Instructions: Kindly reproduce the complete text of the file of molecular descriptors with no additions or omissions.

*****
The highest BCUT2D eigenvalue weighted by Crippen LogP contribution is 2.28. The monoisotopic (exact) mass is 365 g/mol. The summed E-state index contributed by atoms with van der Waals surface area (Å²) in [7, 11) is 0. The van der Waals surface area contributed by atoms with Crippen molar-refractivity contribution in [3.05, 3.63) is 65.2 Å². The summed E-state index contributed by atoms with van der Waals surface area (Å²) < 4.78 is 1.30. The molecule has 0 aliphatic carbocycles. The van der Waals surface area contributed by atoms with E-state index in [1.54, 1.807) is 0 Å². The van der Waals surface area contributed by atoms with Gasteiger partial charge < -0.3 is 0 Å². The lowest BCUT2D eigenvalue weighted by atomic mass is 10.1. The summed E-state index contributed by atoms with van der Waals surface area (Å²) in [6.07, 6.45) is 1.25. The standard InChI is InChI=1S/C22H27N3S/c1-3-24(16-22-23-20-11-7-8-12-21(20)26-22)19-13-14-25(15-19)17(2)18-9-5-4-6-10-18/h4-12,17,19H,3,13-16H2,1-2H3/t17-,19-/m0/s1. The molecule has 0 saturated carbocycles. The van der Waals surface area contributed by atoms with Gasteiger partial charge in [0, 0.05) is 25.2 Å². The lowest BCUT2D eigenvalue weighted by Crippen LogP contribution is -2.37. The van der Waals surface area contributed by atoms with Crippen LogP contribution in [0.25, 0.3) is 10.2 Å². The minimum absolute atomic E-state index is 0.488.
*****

The highest BCUT2D eigenvalue weighted by Crippen LogP contribution is 2.28. The monoisotopic (exact) mass is 365 g/mol. The summed E-state index contributed by atoms with van der Waals surface area (Å²) in [7, 11) is 0. The van der Waals surface area contributed by atoms with Crippen molar-refractivity contribution in [3.05, 3.63) is 65.2 Å². The summed E-state index contributed by atoms with van der Waals surface area (Å²) < 4.78 is 1.30. The molecule has 0 aliphatic carbocycles. The van der Waals surface area contributed by atoms with E-state index in [1.54, 1.807) is 0 Å². The van der Waals surface area contributed by atoms with Gasteiger partial charge < -0.3 is 0 Å². The lowest BCUT2D eigenvalue weighted by atomic mass is 10.1. The summed E-state index contributed by atoms with van der Waals surface area (Å²) in [6.07, 6.45) is 1.25. The standard InChI is InChI=1S/C22H27N3S/c1-3-24(16-22-23-20-11-7-8-12-21(20)26-22)19-13-14-25(15-19)17(2)18-9-5-4-6-10-18/h4-12,17,19H,3,13-16H2,1-2H3/t17-,19-/m0/s1. The molecule has 0 saturated carbocycles. The van der Waals surface area contributed by atoms with Gasteiger partial charge in [0, 0.05) is 25.2 Å². The lowest BCUT2D eigenvalue weighted by Crippen LogP contribution is -2.37. The van der Waals surface area contributed by atoms with Crippen LogP contribution in [0.25, 0.3) is 10.2 Å². The minimum absolute atomic E-state index is 0.488.